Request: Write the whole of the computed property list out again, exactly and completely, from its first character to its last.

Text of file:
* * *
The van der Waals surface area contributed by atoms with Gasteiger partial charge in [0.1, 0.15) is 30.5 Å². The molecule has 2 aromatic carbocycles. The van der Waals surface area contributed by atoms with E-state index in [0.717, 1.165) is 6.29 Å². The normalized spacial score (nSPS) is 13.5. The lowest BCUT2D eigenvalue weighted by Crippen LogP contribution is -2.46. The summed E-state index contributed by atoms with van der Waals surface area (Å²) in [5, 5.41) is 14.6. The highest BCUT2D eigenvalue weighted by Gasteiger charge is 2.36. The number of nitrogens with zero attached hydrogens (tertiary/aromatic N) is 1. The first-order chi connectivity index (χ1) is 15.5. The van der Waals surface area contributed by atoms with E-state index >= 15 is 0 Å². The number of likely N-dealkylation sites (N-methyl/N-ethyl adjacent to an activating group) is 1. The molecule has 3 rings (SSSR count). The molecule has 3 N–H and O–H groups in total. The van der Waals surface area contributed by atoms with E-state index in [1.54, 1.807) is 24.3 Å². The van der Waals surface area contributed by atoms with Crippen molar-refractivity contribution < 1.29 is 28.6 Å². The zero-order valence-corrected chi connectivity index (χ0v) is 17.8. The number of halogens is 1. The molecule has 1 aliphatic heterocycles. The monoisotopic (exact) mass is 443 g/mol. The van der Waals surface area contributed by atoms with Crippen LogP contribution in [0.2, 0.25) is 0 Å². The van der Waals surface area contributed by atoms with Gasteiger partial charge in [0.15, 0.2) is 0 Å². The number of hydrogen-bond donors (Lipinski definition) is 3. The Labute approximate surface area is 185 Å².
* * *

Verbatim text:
The van der Waals surface area contributed by atoms with Gasteiger partial charge in [0.1, 0.15) is 30.5 Å². The molecule has 2 aromatic carbocycles. The van der Waals surface area contributed by atoms with E-state index in [0.717, 1.165) is 6.29 Å². The normalized spacial score (nSPS) is 13.5. The lowest BCUT2D eigenvalue weighted by Crippen LogP contribution is -2.46. The summed E-state index contributed by atoms with van der Waals surface area (Å²) in [5, 5.41) is 14.6. The highest BCUT2D eigenvalue weighted by Gasteiger charge is 2.36. The number of nitrogens with zero attached hydrogens (tertiary/aromatic N) is 1. The first-order chi connectivity index (χ1) is 15.5. The van der Waals surface area contributed by atoms with E-state index >= 15 is 0 Å². The number of likely N-dealkylation sites (N-methyl/N-ethyl adjacent to an activating group) is 1. The molecule has 3 rings (SSSR count). The molecule has 3 N–H and O–H groups in total. The van der Waals surface area contributed by atoms with E-state index in [1.54, 1.807) is 24.3 Å². The van der Waals surface area contributed by atoms with Crippen molar-refractivity contribution < 1.29 is 28.6 Å². The zero-order valence-corrected chi connectivity index (χ0v) is 17.8. The number of halogens is 1. The molecule has 1 aliphatic heterocycles. The monoisotopic (exact) mass is 443 g/mol. The van der Waals surface area contributed by atoms with Crippen LogP contribution in [0.2, 0.25) is 0 Å². The van der Waals surface area contributed by atoms with Gasteiger partial charge in [0.15, 0.2) is 0 Å². The number of hydrogen-bond donors (Lipinski definition) is 3. The Labute approximate surface area is 185 Å².